I’m doing some experimenting with using rust to build cross-platform graphical apps.
The goal is to have a single codebase from which I can build iOS, Android, Linux, OS X and Windows versions of the app. I’m thinking the easiest path to get there is to lean on SDL2 and the Piston game framework on top of that.
I guessed that iOS would be the more difficult of the two mobile platforms to
get working within the Rust ecosystem since it gets less attention (There’s an
android build as part of the official
CI but no iOS one yet). That said,
iOS’s build system is a lot more sane than Android’s NDK so maybe it won’t be
so bad. Anyhow, I decided to try to get going on iOS first and to my surprise,
I haven’t run in to anything insurmountable just yet, after a day of
experimenting. I’ve gotten as far as building a Piston program for
armv7-apple-ios architecture including linking it against SDL2.framework
(built with github/manifest/sdl-ios-framework).
I still haven’t tried running this on a device yet as I’m pretty sure I’ll need
a host app that handles the UIApplicationMain invocation etc, I plan to
experiment with that next.
What follows is a document of the steps it took me to successfully build (not
run) a Piston program with SDL2 for the
See what breaks
I started by just running
cargo build --target=armv7-apple-ios to see what
breaks. The error I got was:
“Can’t find crate for
std” isn’t the most obvious error but what it means is
the tool chain I had installed (nightly via multirust, in my case) wasn’t built
with the target I requested. Ok so I have to build the rust compiler myself.
Building rustc for cross-compilation
It’s as simple as passing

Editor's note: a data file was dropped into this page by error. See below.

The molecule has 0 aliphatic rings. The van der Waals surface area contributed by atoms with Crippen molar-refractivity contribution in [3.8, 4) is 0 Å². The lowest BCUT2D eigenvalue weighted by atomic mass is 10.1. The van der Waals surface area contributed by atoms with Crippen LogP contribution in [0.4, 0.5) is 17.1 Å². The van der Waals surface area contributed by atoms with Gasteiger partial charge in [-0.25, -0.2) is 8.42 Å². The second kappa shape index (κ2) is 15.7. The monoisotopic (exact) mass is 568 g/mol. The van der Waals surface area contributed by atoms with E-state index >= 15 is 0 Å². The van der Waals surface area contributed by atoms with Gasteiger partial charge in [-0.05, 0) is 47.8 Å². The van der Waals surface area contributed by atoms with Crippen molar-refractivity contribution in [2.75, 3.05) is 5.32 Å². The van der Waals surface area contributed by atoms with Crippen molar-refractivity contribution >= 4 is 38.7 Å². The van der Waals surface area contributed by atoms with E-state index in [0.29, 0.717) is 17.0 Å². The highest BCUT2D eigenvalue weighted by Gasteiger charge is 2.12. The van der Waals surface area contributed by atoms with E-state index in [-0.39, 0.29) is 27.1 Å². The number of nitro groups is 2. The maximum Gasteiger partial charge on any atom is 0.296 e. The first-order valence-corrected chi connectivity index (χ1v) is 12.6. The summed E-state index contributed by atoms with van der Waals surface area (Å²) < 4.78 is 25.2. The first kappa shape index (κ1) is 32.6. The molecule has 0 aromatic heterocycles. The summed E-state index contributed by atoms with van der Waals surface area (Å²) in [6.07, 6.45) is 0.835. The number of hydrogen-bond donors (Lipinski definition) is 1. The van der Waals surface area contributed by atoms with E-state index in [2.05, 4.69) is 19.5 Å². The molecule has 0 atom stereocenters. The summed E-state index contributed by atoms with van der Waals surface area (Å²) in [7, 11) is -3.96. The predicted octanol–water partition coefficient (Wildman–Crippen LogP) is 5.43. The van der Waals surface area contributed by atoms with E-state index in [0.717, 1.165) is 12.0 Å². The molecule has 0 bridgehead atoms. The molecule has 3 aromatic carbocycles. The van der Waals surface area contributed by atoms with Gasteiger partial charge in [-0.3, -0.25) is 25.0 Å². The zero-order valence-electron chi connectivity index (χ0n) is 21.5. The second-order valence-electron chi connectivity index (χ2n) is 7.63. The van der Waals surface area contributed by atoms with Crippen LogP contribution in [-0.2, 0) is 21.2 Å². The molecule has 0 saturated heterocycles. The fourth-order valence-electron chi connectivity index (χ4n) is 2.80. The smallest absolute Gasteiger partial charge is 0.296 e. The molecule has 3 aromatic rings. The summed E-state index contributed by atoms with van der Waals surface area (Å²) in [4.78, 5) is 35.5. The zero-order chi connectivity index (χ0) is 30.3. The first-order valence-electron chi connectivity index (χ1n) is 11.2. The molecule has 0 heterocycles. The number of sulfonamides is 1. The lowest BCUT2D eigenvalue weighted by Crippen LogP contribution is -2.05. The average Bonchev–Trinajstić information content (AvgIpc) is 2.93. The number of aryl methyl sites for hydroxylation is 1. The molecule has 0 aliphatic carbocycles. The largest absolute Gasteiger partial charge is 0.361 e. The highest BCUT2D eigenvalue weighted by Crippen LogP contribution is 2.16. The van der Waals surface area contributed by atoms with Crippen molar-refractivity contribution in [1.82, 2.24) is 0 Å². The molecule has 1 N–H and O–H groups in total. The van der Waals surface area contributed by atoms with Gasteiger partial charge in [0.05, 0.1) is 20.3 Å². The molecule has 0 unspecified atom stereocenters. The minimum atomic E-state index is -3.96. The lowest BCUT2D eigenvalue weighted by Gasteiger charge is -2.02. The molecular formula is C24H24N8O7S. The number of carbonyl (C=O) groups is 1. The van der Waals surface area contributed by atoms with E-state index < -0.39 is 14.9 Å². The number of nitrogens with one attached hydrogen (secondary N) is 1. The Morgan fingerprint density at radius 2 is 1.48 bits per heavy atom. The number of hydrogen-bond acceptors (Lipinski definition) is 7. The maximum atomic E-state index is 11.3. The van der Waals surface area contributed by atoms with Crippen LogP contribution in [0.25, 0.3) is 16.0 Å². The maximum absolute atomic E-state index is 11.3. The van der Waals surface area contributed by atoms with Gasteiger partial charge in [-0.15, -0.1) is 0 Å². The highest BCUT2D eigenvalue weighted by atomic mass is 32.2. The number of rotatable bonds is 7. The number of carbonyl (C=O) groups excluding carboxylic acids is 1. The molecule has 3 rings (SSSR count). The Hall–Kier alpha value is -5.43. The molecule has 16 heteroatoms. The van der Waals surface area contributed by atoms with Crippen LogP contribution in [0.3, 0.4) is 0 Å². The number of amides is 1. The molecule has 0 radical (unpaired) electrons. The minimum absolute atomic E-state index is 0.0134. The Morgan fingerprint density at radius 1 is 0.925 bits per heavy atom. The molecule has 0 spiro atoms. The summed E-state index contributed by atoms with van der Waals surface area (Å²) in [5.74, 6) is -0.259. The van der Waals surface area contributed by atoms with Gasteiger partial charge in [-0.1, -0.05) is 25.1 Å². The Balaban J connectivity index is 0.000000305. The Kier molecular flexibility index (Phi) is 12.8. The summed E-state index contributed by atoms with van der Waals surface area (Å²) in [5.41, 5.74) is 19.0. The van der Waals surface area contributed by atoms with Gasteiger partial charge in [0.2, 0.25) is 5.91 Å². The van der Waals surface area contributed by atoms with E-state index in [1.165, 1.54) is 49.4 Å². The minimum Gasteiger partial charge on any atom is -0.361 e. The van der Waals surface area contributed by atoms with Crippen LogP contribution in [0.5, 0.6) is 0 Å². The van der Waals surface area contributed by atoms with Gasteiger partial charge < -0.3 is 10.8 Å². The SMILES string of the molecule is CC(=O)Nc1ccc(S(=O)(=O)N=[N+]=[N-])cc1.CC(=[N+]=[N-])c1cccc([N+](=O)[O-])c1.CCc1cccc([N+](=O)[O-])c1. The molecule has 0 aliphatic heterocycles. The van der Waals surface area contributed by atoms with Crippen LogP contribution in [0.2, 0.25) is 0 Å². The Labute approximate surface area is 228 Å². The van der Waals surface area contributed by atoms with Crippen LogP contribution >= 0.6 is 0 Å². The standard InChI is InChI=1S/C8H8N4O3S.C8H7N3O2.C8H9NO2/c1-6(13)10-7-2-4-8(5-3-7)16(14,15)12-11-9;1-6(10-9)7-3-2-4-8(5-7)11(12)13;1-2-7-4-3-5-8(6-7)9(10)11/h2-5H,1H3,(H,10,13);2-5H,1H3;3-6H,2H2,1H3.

./configure when compiling rust.
I wanted my version to be pinned to the rustc version I have installed with
multirust so I wrote a script to update my arm version of the compiler.
It’s a bit hacky and I’m not necessarily recommending you do it like this but
I’ll share it anyhow.
The script assumes a directory structure like:
Then I just symlink in a
cargo binary from the system toolchain into the arm
chains bin/ since it doesn’t seem to need to be custom. If you’re using
multirust, don’t symlink $(which cargo) because that’s just a proxy script and it
will break if its location changes, you need to find the actual cargo bin and
symlink it in. For me this was:
Then make the toolchain available to multirust for overriding:
Cargo build again
First, we should override our toolchain to the freshly built one. If you followed the instructions above that
multirust override ios
Now that we have an ios rust toolchain we can give
--target=armv7-apple-ios another shot, this time we make it a bit further and
fail to link. Awesome it’s exactly as I expected:
I didn’t expect it to magically know where SDL.framework is (As I mentioned
earlier I built it from scratch and just have it in my code folder somewhere)
but I have no idea how to get the
-L framework=... flags that
cargo. I was hoping to find something in the crates.io
documentation but didn’t see it. Please do let me know if this is supported
and I’m just missing it. For now I can take the failed
rustc command reported
cargo build --target=... -v and append the framework flags required to
get everything to build and link:
All of those
-L framework= and
-l framework= flags are the ones I needed to
add to satisfy all of the
Undefined symbols for architecture armv7 errors
through trial and error and googling the symbols to determine which iOS
Frameworks each was referring to.
And with that I’ve compiled a binary for
armv7-apple-ios. Next stop, figuring
out how to make a host app bundle to stick it into and actually run it on
I’m really excited to see rust supporting so many architectures right out of the
gate. I’d love to see the cross-compilation toolchain ease-of-use improved.
Better diagnostics for missing toolchains would be great. Rather than just
complaining that the crate
std can’t be found a hint that the requested
toolchain is completely missing would be better. A way to specify the
frameworks to link in my
Cargo.toml would also be really welcome (though
I have a feeling maybe I’m just missing something obvious here).